Professor Charles Spence, author of ‘Sound Design: Using Brain Science to Enhance Auditory & Multisensory Product & Brand Development’ is the head of the Crossmodal Research Laboratory based at the Department of Experimental Psychology, Oxford University and a close advisor to our multi-sensory dining events.
Charles’s interests lay in understanding how people perceive the world around them. In particular, how our brains manage to process the information from each of our different senses (such as smell, taste, sight, hearing, and touch) to form the extraordinarily rich multisensory experiences that fill our daily lives. His research focuses on how a better understanding of the human mind will lead to the better design of multisensory foods, products, interfaces, and environments in the future. His research calls for a radical new way of examining and understanding the senses that has major implications for the way in which we design everything from household products to mobile phones, and from the food we eat to the places in which we work and live.
Charles is currently a consultant for a number of multinational companies advising on various aspects of multisensory design, packaging, and branding. He has also conducted research on human-computer interaction issues on the Crew Work Station on the European Space Shuttle, and currently works on problems associated with the design of foods that maximally stimulate the senses, and with the effect of the indoor environment on mood, well-being, and performance.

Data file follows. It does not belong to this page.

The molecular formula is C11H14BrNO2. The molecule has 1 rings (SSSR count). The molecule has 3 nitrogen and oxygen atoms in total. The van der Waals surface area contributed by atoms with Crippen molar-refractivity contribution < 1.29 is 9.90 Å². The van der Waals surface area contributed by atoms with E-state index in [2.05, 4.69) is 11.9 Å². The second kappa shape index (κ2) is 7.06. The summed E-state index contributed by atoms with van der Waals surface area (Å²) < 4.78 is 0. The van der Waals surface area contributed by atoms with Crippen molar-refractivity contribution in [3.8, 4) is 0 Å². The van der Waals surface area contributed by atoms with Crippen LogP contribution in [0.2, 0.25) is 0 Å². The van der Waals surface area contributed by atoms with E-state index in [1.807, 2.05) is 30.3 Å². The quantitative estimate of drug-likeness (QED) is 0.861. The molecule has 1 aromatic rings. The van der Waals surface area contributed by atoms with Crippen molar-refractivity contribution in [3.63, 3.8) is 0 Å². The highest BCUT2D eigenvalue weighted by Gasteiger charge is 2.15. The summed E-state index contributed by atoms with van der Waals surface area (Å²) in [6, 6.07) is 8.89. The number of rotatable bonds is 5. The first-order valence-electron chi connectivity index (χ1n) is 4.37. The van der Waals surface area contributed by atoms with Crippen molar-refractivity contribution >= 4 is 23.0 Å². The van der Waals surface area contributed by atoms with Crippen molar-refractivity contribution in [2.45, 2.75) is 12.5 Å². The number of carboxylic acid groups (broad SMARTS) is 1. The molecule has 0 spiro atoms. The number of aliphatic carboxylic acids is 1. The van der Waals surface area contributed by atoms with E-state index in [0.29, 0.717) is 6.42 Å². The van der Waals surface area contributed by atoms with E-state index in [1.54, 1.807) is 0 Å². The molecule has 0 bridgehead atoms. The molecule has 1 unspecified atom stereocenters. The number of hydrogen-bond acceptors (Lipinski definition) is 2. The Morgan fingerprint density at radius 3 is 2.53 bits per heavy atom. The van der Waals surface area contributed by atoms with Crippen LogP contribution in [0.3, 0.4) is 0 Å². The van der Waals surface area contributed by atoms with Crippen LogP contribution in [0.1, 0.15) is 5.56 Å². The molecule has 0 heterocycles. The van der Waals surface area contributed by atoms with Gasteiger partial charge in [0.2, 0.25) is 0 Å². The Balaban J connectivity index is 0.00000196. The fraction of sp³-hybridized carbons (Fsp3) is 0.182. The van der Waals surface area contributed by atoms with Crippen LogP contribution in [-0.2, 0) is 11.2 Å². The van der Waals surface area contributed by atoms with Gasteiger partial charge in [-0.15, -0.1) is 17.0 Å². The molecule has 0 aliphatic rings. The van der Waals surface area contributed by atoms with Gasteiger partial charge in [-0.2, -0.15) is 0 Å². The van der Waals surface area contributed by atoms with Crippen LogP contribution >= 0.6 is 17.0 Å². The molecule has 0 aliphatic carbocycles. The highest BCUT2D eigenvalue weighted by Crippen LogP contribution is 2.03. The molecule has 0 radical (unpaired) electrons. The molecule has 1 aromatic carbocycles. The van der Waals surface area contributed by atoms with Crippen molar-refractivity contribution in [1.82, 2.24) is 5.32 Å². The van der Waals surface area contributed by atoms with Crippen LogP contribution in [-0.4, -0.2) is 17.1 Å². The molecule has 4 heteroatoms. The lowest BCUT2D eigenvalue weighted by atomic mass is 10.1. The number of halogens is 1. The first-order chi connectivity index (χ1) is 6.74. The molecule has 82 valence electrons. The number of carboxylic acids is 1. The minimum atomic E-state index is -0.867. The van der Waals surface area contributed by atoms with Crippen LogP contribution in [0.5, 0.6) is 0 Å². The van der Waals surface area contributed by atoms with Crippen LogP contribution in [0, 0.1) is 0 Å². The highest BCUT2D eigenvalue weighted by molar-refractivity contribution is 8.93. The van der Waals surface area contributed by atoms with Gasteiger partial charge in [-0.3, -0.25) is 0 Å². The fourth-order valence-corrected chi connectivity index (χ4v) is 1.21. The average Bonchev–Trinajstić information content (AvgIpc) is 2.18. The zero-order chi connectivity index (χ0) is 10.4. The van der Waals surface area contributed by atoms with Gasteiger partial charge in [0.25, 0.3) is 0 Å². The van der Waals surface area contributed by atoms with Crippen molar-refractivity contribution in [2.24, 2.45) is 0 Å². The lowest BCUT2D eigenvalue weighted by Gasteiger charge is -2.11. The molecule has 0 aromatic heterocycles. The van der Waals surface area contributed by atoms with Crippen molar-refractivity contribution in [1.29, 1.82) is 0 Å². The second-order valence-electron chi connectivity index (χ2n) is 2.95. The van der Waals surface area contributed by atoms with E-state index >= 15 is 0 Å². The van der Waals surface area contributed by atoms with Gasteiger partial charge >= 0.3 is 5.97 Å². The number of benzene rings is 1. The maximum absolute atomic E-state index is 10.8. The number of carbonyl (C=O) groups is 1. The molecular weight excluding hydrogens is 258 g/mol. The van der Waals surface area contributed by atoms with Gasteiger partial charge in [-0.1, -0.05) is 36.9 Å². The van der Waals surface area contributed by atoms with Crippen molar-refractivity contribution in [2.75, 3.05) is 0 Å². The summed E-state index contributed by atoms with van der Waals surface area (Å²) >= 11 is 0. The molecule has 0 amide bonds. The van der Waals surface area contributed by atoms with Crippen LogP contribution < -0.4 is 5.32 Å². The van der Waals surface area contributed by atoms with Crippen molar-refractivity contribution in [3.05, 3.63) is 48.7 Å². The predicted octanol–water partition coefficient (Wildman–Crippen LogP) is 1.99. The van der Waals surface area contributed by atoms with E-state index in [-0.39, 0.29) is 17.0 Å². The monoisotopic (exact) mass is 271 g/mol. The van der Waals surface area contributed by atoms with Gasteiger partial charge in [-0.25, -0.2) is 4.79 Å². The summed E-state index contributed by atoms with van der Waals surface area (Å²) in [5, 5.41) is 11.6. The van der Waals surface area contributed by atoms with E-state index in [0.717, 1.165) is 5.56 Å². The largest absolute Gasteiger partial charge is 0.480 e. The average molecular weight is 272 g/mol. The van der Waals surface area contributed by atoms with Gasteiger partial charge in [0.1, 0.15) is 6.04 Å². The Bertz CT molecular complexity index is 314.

Professor Charles has published more than 250 articles in top-flight scientific journals over the last decade. He has been awarded the 10th Experimental Psychology Society Prize, the British Psychology Society: Cognitive Section Award, the Paul Bertelson Award, recognizing him as the young European Cognitive Psychologist of the Year, and, most recently, the prestigious Friedrich Wilhelm Bessel Research Award from the Alexander von Humboldt Foundation in Germany.
Sound Design: Using Brain Science to Enhance Auditory & Multisensory Product & Brand Development, introduction:
The last few years have seen a phenomenal growth in the field of sensory marketing. While there has never been any doubt about the importance of the visual aspects of design, what we are now seeing is an increased emphasis by marketers on the impact of the other senses: Sound, touch, smell, and, on occasion,taste. Many companies and brand managers are increasingly being told that they should engage as many of a consumer’s senses as possible in order to increase brand engagement/loyalty.
Beyond the mantra of “the more senses your brand stimulates, the better” what guidelines/rules are there to help the brand manager or product developer improve the sound of their products? And what consequences might changing a product’s sound have for the customers’ overall multisensory product experience? What sensory marketers typically fail to mention to brand managers and product designers is that they should not consider each of the sensory attributes of their products in isolation.
Why not? Well, because the brain is a fundamentally multi-sensory organ, and, consequently, changing any one sensory attribute of a product (be it the sound, feel, or colour) is likely to impact on the customer’s overall product experience (or Gestalt).
Let me repeat: Consumer perception is inherently multisensory!What this means is that each of our senses are intimately connected to all of the other senses. As a consequence, you cannot expect to change the sound of a product, say, without also likely impacting on the product’s feel. In short, the traditional approach to studying and modifying the sensory attributes of a product individually doesn’t work,at least not always.
The full pdf is available here: Sound Design
For more information on Professor Charles Spence visit this link